THE BLOG

Social Innovation Fund Transforming Accountability

02/09/2015 11:07 am ET | Updated Apr 11, 2015

The Social Innovation Fund of the Corporation for National and Community Service is transforming how we approach society's challenges, measure outcomes and hold providers accountable when they use public and private resources.

We are in the midst of observing National Social Innovation Fund Week, focusing on what has been achieved so far through this far-reaching initiative.

The Social Innovation Fund unites public and private resources to evaluate and grow innovative community-based solutions that produce results in low-income areas. Their work stresses data-driven, evidence-based solutions and emphasizes three concentrations: economic opportunity, healthy futures, and youth development.

Since its inception, the Social Innovation Fund and their private-sector partners have invested close to $750 million dollars in compelling community solutions across the nation.

CSH is actively engaged with the national Social Innovation Fund on two of our major undertakings: The CSH Social Innovation Fund and our Pay for Success programs.

With the backing of the national Social Innovation Fund, CSH is promoting stable housing with access to integrated healthcare for individuals with high levels of medical fragility. We are testing groundbreaking supportive housing models addressing the health, housing, and social service needs of homeless individuals struggling with complex challenges who also are the highest-cost users of crisis health services.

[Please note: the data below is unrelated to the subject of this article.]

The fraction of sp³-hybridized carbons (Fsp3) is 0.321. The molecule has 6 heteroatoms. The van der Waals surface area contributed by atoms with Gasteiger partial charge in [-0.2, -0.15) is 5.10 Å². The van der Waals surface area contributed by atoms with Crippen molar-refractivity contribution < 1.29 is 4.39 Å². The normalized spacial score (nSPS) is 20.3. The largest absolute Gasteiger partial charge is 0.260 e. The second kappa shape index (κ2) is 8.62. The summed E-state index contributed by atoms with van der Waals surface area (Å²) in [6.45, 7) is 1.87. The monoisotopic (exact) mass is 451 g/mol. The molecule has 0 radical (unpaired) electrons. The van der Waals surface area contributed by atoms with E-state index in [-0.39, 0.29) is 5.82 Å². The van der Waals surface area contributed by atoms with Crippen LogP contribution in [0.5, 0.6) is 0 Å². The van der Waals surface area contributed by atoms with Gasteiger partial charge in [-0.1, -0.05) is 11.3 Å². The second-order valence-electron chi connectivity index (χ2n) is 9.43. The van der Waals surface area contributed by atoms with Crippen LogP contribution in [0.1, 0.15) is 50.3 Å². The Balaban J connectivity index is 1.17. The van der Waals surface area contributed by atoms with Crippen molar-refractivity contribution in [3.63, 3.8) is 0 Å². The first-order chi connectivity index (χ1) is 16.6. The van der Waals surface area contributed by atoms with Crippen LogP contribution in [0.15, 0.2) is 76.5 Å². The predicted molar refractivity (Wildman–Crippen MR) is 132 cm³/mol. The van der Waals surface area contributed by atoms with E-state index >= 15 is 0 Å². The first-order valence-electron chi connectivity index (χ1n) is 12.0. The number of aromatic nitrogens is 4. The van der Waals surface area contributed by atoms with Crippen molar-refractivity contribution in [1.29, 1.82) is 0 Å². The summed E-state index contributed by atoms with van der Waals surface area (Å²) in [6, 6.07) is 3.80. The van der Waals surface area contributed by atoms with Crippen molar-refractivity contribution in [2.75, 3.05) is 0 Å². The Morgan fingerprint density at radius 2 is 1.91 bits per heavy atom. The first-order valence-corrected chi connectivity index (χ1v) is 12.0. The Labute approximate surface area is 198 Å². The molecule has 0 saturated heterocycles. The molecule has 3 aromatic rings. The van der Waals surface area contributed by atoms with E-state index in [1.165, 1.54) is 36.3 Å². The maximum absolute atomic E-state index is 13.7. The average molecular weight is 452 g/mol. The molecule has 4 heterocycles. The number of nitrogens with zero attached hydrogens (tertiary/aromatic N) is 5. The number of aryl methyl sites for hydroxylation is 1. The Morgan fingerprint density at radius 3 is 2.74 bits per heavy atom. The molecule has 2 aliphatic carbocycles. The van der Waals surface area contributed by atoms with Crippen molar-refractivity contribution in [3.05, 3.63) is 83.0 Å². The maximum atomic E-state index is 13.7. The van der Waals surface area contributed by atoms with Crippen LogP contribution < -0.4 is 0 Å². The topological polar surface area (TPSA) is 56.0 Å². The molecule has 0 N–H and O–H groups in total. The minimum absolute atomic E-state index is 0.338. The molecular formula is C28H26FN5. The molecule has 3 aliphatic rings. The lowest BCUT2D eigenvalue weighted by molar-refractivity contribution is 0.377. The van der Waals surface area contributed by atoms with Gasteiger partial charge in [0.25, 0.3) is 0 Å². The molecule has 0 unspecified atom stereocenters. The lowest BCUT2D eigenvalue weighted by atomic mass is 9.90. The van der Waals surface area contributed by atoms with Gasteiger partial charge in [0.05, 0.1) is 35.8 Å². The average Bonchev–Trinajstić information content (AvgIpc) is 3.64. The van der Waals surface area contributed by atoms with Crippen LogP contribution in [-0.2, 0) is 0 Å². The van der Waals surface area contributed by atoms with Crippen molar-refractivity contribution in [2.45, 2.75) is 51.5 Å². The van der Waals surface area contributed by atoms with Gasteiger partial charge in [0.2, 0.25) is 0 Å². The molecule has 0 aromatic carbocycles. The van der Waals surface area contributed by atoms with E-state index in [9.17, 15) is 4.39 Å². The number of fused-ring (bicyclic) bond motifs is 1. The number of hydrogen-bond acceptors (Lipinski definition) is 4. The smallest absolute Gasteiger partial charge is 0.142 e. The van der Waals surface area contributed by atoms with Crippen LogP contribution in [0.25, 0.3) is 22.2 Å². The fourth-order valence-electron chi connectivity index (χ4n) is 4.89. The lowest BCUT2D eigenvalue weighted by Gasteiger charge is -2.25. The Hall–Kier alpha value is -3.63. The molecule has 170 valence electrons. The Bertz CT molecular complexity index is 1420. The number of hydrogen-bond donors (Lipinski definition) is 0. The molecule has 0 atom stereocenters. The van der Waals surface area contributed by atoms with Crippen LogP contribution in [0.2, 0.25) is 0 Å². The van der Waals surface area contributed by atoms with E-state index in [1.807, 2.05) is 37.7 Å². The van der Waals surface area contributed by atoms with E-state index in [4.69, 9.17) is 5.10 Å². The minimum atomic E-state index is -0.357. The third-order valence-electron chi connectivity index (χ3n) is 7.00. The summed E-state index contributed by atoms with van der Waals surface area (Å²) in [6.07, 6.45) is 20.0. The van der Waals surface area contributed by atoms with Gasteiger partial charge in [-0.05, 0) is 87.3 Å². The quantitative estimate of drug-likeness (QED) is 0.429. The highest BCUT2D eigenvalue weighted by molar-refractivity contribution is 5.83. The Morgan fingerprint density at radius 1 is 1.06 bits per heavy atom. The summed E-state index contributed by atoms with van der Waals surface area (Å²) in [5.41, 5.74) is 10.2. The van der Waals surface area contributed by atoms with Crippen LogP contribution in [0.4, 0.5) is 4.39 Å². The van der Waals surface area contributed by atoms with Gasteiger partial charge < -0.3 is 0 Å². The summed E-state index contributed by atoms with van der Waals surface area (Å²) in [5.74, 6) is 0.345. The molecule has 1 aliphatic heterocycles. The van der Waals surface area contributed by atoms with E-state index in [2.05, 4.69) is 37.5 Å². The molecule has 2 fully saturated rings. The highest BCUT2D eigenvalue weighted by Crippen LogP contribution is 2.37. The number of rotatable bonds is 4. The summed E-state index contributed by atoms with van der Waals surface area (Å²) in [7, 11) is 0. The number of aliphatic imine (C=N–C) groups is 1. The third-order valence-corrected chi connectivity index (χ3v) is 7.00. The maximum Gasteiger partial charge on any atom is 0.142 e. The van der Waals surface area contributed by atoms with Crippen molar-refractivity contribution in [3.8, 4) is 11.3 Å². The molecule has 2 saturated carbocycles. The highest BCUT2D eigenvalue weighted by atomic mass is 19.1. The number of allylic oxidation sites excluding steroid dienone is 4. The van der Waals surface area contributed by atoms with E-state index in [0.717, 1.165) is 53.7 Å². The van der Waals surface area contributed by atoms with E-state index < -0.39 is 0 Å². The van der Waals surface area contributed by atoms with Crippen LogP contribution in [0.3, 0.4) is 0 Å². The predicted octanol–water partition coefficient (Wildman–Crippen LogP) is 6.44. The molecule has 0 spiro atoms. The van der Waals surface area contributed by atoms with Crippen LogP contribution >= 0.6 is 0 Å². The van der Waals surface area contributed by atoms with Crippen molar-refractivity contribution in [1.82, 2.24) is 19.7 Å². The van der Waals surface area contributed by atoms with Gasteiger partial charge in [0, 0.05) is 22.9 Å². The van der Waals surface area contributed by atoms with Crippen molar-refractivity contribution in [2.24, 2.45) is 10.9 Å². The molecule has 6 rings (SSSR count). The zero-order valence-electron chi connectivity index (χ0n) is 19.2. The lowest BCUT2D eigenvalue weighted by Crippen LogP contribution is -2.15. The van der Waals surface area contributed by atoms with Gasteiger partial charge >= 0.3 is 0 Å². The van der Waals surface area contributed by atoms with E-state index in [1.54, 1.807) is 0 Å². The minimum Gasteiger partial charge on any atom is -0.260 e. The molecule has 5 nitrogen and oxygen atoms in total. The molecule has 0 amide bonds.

Supportive housing is a data-driven, evidence-based solution we know works to end homelessness and improve lives because the housing and services are so closely coordinated and tailored to the needs of the residents. Supportive housing has attracted the attention of the national Social Innovation Fund because outcomes are matching the promise.

By zeroing in on the close links between housing and healthcare, CSH aims to show how supportive housing can break the expensive cycle that sees homeless people repeatedly encounter institutional systems - hospital emergency rooms, detox centers - without any marked improvement in their long-term health and stability. These men and women are often referred to as the 5:50 population - the 5% of beneficiaries who represent 50% of the costs - and their disproportionate share of resources is due to the fact that homelessness exacerbates health issues, limits access to care, and inhibits healthy behaviors.

Our CSH Pay for Success also is firmly rooted in demonstrating results.

Pay for Success bonds (aka Pay for Success contracts and Social Impact Bonds) build on innovative public-private financing to promote projects and programs that perform based on meaningful, well-established and known metrics. For too long, funding formulas for programs centered on the number of people served, not whether their lives were improving. As part of a bipartisan push to use taxpayer dollars more effectively and embrace what is making a difference, Pay for Success was launched to transform how we track progress, enforce accountability, and make funding decisions.

CSH is encouraging communities to explore Pay for Success to spur the creation of supportive housing to help vulnerable populations.

Pay for Success is designed to tackle persistent community challenges by partnering nonprofits and the public sector with philanthropic and private sector investors to create incentives for service providers to deliver better outcomes at lower cost--producing the highest return for taxpayers. The bottom line is simple: Investors pay for results, not promises.

This creative formula is a win for everyone involved. Consumers receive better services that actually help them; governments can save money; private and nonprofit investors boost communities they care about; and taxpayers see results.

As we mark National Social Innovation Fund Week, we applaud the progress and commend the federal government for promoting groundbreaking solutions, and raising the bars on accountability and outcomes.